- November 2011
- Vol. 12, No. 8
NSAP Reports on Adoption From Foster Care
Results from the first-ever National Survey of Adoptive Parents (NSAP) were published in 2009, shedding light on the experiences of thousands of adoptive families across the country. The data gathered in that landmark study continue to be analyzed, and the Office of the Assistant Secretary for Planning and Evaluation (ASPE) within the U.S. Department of Health and Human Services recently released three new research briefs based on NSAP, including two that look specifically at families that adopted from foster care.
Conducted in 2007–2008, the NASP collected data from interviews with 2,089 adoptive parents, 763 of whom adopted from foster care, 781 through private domestic adoptions, and 545 through intercountry adoptions. The survey confirmed that approximately 2 percent of children in the United States are adopted. The initial findings were published in Adoption USA: A Chartbook Based on the 2007 Survey of Adoptive Parents.
The recently published research briefs look at more detailed aspects of adoption and the experiences of adoptive families:
- Children Adopted From Foster Care: Child and Family Characteristics, Adoption Motivation, and Well-Being does more than analyze data on the number, age, and race of children adopted from foster care; it highlights unique information such as the satisfaction of adoptive parents and their reasons behind choosing to adopt from foster care. According to findings, 81 percent of children adopted from foster care have parents who would definitely make the decision to adopt again, and three-quarters feel the relationship with the child or children is warm and close. Regarding motivation, 86 percent of parents said the number one reason for adopting was to provide a permanent home to a child. Other top motivating factors included expanding their family (61 percent), infertility issues (39 percent), and wanting a sibling for a child (24 percent). Sixty percent of parents cited reduced cost as the number one reason for adopting specifically from foster care compared to other types of adoption.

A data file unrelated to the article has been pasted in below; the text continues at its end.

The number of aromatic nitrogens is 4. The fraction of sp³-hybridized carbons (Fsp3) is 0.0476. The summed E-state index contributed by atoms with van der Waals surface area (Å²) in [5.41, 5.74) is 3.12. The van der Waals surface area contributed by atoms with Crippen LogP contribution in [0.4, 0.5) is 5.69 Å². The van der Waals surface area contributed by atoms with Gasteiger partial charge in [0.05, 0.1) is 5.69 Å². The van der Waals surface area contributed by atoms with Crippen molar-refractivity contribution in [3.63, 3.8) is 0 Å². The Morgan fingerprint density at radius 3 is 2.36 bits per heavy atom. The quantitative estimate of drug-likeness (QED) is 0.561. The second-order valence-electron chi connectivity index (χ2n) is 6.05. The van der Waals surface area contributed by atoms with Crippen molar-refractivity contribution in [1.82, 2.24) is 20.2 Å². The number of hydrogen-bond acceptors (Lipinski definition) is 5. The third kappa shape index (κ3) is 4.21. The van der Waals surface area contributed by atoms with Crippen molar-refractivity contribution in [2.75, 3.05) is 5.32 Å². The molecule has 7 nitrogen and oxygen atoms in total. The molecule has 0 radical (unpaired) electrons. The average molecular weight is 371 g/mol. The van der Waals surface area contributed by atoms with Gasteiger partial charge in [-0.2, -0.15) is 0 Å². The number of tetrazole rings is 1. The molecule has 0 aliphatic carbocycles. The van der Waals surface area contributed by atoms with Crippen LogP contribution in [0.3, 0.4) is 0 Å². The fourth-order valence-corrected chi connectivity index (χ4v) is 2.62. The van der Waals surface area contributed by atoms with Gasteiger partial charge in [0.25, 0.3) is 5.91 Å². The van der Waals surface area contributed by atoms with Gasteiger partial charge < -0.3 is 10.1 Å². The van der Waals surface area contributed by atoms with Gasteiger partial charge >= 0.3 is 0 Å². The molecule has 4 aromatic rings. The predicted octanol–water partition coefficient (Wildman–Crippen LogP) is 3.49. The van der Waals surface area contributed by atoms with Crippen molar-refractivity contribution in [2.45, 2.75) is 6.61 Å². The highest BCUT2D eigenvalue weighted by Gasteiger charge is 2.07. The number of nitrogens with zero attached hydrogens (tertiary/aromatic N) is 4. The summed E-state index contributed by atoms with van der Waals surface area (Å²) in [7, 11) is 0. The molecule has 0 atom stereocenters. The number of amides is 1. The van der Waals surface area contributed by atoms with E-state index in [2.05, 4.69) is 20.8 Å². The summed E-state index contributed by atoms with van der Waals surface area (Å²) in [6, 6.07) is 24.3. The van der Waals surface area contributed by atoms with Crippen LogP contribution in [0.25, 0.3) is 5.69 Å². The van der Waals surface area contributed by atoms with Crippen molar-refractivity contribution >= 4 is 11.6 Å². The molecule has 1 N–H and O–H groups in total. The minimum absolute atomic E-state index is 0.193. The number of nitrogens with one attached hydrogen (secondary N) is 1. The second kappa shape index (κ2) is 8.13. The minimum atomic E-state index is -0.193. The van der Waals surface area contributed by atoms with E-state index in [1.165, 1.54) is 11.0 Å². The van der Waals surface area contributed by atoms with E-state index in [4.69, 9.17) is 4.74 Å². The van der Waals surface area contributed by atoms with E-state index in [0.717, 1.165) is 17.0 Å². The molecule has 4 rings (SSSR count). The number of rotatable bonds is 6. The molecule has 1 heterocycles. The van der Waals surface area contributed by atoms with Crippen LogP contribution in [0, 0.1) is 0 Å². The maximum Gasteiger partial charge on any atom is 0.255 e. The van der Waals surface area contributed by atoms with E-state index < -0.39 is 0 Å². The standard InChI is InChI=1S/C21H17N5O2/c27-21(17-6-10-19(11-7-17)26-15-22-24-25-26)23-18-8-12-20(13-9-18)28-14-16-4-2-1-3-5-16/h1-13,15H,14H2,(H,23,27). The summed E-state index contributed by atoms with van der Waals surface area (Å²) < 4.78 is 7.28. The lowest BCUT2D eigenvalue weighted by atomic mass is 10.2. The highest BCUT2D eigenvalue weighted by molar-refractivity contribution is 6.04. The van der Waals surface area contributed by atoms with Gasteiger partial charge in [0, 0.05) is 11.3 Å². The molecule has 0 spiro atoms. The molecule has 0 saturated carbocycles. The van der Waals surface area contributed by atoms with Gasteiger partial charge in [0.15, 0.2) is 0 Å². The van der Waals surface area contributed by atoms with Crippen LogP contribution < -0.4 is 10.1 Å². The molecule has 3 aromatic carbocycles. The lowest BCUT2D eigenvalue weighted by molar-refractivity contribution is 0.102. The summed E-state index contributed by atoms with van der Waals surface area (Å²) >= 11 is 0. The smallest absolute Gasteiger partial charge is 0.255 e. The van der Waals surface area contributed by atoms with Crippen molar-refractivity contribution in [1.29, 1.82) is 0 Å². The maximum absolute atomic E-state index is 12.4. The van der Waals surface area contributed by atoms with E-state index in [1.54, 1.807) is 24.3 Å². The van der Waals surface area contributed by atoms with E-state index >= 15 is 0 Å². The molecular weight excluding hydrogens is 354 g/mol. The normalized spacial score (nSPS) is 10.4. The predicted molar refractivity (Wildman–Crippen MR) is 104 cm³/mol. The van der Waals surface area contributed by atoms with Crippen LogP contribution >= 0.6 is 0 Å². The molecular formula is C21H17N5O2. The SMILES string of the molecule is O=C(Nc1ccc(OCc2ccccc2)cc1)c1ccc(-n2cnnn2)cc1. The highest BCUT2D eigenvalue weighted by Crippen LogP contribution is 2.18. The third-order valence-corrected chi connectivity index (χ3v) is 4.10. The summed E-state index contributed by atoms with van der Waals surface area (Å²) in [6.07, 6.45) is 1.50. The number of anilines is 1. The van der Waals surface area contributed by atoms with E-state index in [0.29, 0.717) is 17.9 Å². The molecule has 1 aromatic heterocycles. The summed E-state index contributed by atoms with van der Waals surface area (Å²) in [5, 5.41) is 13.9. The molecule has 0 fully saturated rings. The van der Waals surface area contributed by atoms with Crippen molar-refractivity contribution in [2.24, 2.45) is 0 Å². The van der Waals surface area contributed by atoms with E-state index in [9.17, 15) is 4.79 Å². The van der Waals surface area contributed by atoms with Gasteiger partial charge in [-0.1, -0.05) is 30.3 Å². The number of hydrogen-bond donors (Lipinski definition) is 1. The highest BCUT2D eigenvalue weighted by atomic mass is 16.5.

- Children Adopted From Foster Care: Adoption Agreements, Adoption Subsidies, and Other Post-Adoption Supports provides statistics on the percentages of children who receive financial and other types of support. The study found that 92 percent have adoption agreements with public agencies, and more than three-quarters receive monthly subsidies, although the vast majority of parents agree that they would have adopted the child even without the subsidy. Information on other types of support and how parents find resources is also included.
- The National Survey of Adoptive Parents: Benchmark Estimates of School Performance and Family Relationship Quality for Adopted Children compared survey results from all 2,089 adoptive parents with survey results from a control (not adopted) group. Adopted children showed poorer school performance, and children adopted from foster care accounted for most of this disparity. Few differences in relationship quality were found.
Read the full research briefs on the ASPE website:
- Children Adopted From Foster Care: Child and Family Characteristics, Adoption Motivation, and Well-Being by Karin Malm, Sharon Vandivere, and Amy McKlindon:
- Children Adopted From Foster Care: Adoption Agreements, Adoption Subsidies, and Other Post-Adoption Supports by Karin Malm, Sharon Vandivere, and Amy McKlindon:
- The National Survey of Adoptive Parents: Benchmark Estimates of School Performance and Family Relationship Quality for Adopted Children by Matthew D. Bramlett: